The big question facing Baltimore's National Aquarium — whether to keep Atlantic bottlenose dolphins in the amphitheater pool or release them to an ocean-side sanctuary — is the latest twist in the decades-long evolution of American zoos and aquatic attractions from circus-like menageries to portals into the natural environment.
Much of the change is driven by emerging scientific evidence that shows the advanced intellect of marine mammals compared with species such as sharks and puffins. That has led officials at the 33-year-old Inner Harbor anchor to rethink the dolphin display as they seek to emphasize conservation.
The debate resonates among scientists, activists and some members of the public who see the consequences of containing dolphins — which sometimes show signs of chronic stress and self-mutilation — as a crisis of conscience.
It's also a high-stakes issue for the aquarium — and Baltimore. The aquarium, where adult tickets run upwards of $30, risks losing visitors and revenue if the popular dolphins are moved. And Baltimore would be hurt by any dropoff at the aquarium, whose 1.3 million annual visitors make it one of the city's biggest tourist destinations.
Pikesville resident Bunny Bernstein said that when she took her grandchildren to the aquarium five years ago her "stomach got upset" by the acrobatic stunts the animals were performing.
"I couldn't stand to watch it," the 71-year-old said. "I've never been back. "I just think it's terrible. It's like the elephants at the circus."
In recent years, documentaries such as "Blackfish," a CNN film about orcas in captivity and the 2010 killing of a Sea World trainer, and "Keiko: The Untold Story of the Star of Free Willy," have given the debate more prominence among the public.
Scientists and activists say that if the National Aquarium moved the dolphins to a sanctuary, it would be the first major institution to take such a step. Many still believe, however, that putting animals on display in zoos and aquariums brings a significant societal value, especially for inspiring children.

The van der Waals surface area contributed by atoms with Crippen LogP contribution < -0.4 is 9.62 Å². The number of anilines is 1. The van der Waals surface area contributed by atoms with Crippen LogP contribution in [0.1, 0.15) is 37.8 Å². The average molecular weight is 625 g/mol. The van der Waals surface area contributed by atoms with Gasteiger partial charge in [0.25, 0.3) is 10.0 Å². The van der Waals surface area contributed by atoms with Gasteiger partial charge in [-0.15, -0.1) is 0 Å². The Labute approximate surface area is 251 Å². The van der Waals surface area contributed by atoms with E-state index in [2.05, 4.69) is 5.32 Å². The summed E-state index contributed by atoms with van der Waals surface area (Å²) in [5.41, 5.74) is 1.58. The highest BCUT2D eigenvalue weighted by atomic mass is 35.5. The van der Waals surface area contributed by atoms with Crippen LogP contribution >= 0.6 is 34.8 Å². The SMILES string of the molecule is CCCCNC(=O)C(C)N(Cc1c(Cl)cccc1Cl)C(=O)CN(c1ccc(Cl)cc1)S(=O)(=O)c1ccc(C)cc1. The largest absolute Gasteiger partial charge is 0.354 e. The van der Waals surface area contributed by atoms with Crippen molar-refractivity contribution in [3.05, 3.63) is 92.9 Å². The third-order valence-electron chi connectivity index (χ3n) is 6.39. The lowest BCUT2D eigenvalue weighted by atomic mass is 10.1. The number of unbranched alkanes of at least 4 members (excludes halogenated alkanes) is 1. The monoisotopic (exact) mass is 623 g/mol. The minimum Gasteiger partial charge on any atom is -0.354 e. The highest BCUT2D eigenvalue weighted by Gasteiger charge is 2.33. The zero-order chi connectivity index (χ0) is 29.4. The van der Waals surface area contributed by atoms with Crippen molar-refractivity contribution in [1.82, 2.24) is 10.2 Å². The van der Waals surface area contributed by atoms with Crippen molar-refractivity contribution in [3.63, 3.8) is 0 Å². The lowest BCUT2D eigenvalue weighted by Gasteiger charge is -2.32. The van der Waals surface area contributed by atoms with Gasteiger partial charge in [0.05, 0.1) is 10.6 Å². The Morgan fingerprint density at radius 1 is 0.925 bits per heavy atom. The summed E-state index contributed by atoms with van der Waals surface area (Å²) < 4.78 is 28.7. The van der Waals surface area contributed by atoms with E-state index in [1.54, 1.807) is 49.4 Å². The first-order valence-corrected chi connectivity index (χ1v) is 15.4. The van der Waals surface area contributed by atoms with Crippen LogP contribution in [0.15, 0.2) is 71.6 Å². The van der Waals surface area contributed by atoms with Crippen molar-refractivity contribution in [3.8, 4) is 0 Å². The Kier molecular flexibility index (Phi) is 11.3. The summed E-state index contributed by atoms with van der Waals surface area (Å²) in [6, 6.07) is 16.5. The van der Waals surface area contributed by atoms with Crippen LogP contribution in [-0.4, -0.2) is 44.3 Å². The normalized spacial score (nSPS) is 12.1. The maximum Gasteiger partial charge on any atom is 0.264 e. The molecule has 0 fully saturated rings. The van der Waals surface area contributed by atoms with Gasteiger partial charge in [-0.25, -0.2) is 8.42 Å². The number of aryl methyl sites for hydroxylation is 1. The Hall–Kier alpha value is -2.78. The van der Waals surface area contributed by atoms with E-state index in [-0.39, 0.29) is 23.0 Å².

"What I am really worried about is, kids are getting totally separated from the natural world," said Temple Grandin, a renowned animal science professor at Colorado State University and the subject of a 2010 HBO biopic.
"Kids get interested in things they get exposed to. I am worried that if people don't get exposed to dolphins, they are just not going to care about them."
The National Aquarium's move comes even as attractions in other cities have spent millions of dollars in recent years to develop bigger dolphin shows. The Georgia Aquarium in Atlanta, for example, touts its AT&T; Dolphin Tales show's actors, costumes and an original score "performed and recorded by a 61-piece orchestra at Sony Studios in Hollywood."
The National Aquarium announced last week that under the direction of CEO John Racanelli, who came to Baltimore in July 2011, a team of consultants is evaluating the dolphin attraction's future role.
The process, called BLUEprint, is focused on exploring how the aquarium can show the connection between humans and the environment, and motivate action toward preservation.
"We're trying to open people's eyes to the ocean and the aquatic places in their lives," Racanelli said Friday. "That's our life support system."
BLUEprint will also assess the aquarium's presence in Washington, perhaps with the creation of an "ocean embassy," and re-imagine the aquarium experience with more cohesive exhibits. Specifically, aquarium leaders will decide whether to relocate the dolphins, create a Chesapeake Bay wetland exhibit in the water between the piers and develop collaborations with the Smithsonian Institution.
Aquarium officials have not determined potential locations for a dolphin sanctuary, but Racanelli said one would have to be created in a warmer climate to suit the marine mammals.
No timeline has been set for their decisions.
The aquarium eliminated its 20-minute dolphin performance show about two years ago. Officials said at the time that they wanted the exhibit to offer something new and different, while increasing the number of visitors who could engage with the dolphins.
Now, the eight Atlantic bottlenose dolphins in its care — including 5-year-old Bayley and 42-year-old Nani — can be observed continuously in the amphitheater, where the public can also interact with trainers.
The dolphins have always been a big draw, but many aquarium visitors come for the overall experience, Racanelli said. The key to the BLUEprint process, he said, is ensuring that the aquarium maintains "our roots as a catalyst for the Inner Harbor."
Mayor Stephanie Rawlings-Blake said the aquarium is part of her plan for a thriving city.
"The aquarium is an iconic institution that has continued to grow and attract thousands of visitors to Baltimore," she said in a statement. "Its success is one of many elements Baltimore has that supports my goal of growing the City by 10,000 families, because to grow a city you have to both attract new residents and give those already here more reasons to stay.